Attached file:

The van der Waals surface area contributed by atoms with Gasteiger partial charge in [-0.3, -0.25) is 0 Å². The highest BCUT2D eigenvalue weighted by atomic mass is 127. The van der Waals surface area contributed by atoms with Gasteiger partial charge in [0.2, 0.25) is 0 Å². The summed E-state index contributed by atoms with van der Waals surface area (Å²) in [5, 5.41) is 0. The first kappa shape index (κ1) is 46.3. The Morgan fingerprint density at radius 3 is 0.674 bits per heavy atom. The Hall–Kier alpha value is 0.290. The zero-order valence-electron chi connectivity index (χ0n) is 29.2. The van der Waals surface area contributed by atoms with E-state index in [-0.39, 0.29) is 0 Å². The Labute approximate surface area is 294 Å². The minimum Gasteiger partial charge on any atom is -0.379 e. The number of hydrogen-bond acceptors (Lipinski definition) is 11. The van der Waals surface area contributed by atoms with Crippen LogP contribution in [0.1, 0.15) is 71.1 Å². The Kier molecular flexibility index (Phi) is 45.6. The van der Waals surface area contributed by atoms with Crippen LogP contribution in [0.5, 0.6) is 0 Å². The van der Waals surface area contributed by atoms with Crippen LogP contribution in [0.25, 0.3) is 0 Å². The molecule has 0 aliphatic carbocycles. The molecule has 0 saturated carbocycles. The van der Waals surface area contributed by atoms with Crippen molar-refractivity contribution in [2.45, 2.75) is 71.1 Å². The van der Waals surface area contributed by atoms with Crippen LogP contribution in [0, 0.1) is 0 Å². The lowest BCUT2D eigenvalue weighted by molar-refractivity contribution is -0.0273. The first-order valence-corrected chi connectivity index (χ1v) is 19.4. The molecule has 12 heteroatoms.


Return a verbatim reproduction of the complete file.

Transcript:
The van der Waals surface area contributed by atoms with Gasteiger partial charge in [-0.3, -0.25) is 0 Å². The highest BCUT2D eigenvalue weighted by atomic mass is 127. The van der Waals surface area contributed by atoms with Gasteiger partial charge in [0.2, 0.25) is 0 Å². The summed E-state index contributed by atoms with van der Waals surface area (Å²) in [5, 5.41) is 0. The first kappa shape index (κ1) is 46.3. The Morgan fingerprint density at radius 3 is 0.674 bits per heavy atom. The Hall–Kier alpha value is 0.290. The zero-order valence-electron chi connectivity index (χ0n) is 29.2. The van der Waals surface area contributed by atoms with E-state index in [-0.39, 0.29) is 0 Å². The Labute approximate surface area is 294 Å². The minimum Gasteiger partial charge on any atom is -0.379 e. The number of hydrogen-bond acceptors (Lipinski definition) is 11. The van der Waals surface area contributed by atoms with Crippen LogP contribution in [0.1, 0.15) is 71.1 Å². The Kier molecular flexibility index (Phi) is 45.6. The van der Waals surface area contributed by atoms with Crippen LogP contribution in [0.5, 0.6) is 0 Å². The van der Waals surface area contributed by atoms with Crippen LogP contribution in [0.25, 0.3) is 0 Å². The molecule has 0 aliphatic carbocycles. The molecule has 0 saturated carbocycles. The van der Waals surface area contributed by atoms with Crippen molar-refractivity contribution in [2.45, 2.75) is 71.1 Å². The van der Waals surface area contributed by atoms with Crippen LogP contribution in [0, 0.1) is 0 Å². The lowest BCUT2D eigenvalue weighted by molar-refractivity contribution is -0.0273. The first-order valence-corrected chi connectivity index (χ1v) is 19.4. The molecule has 12 heteroatoms.